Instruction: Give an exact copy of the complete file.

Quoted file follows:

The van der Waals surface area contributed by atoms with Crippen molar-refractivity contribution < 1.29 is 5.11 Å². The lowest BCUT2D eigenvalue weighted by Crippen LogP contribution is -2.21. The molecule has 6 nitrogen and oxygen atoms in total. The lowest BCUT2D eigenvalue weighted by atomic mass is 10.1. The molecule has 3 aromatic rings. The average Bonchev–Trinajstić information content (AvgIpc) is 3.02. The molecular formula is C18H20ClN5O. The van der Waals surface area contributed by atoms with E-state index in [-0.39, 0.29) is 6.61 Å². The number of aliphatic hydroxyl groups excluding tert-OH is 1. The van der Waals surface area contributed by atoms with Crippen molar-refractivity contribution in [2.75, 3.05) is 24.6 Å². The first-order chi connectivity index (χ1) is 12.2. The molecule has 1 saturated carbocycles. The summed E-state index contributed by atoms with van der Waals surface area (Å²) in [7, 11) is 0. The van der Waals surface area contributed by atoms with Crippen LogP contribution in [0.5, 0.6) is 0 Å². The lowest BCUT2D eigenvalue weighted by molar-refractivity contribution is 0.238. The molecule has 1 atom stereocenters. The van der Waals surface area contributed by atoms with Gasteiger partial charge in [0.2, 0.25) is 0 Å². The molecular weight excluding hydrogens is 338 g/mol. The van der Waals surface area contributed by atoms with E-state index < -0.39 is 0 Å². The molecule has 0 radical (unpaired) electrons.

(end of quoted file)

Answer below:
The van der Waals surface area contributed by atoms with Crippen molar-refractivity contribution < 1.29 is 5.11 Å². The lowest BCUT2D eigenvalue weighted by Crippen LogP contribution is -2.21. The molecule has 6 nitrogen and oxygen atoms in total. The lowest BCUT2D eigenvalue weighted by atomic mass is 10.1. The molecule has 3 aromatic rings. The average Bonchev–Trinajstić information content (AvgIpc) is 3.02. The molecular formula is C18H20ClN5O. The van der Waals surface area contributed by atoms with E-state index in [-0.39, 0.29) is 6.61 Å². The number of aliphatic hydroxyl groups excluding tert-OH is 1. The van der Waals surface area contributed by atoms with Crippen molar-refractivity contribution in [2.75, 3.05) is 24.6 Å². The first-order chi connectivity index (χ1) is 12.2. The molecule has 1 saturated carbocycles. The summed E-state index contributed by atoms with van der Waals surface area (Å²) in [7, 11) is 0. The van der Waals surface area contributed by atoms with Crippen LogP contribution in [0.5, 0.6) is 0 Å². The lowest BCUT2D eigenvalue weighted by molar-refractivity contribution is 0.238. The molecule has 1 atom stereocenters. The van der Waals surface area contributed by atoms with Gasteiger partial charge in [0.2, 0.25) is 0 Å². The molecular weight excluding hydrogens is 338 g/mol. The van der Waals surface area contributed by atoms with E-state index < -0.39 is 0 Å². The molecule has 0 radical (unpaired) electrons.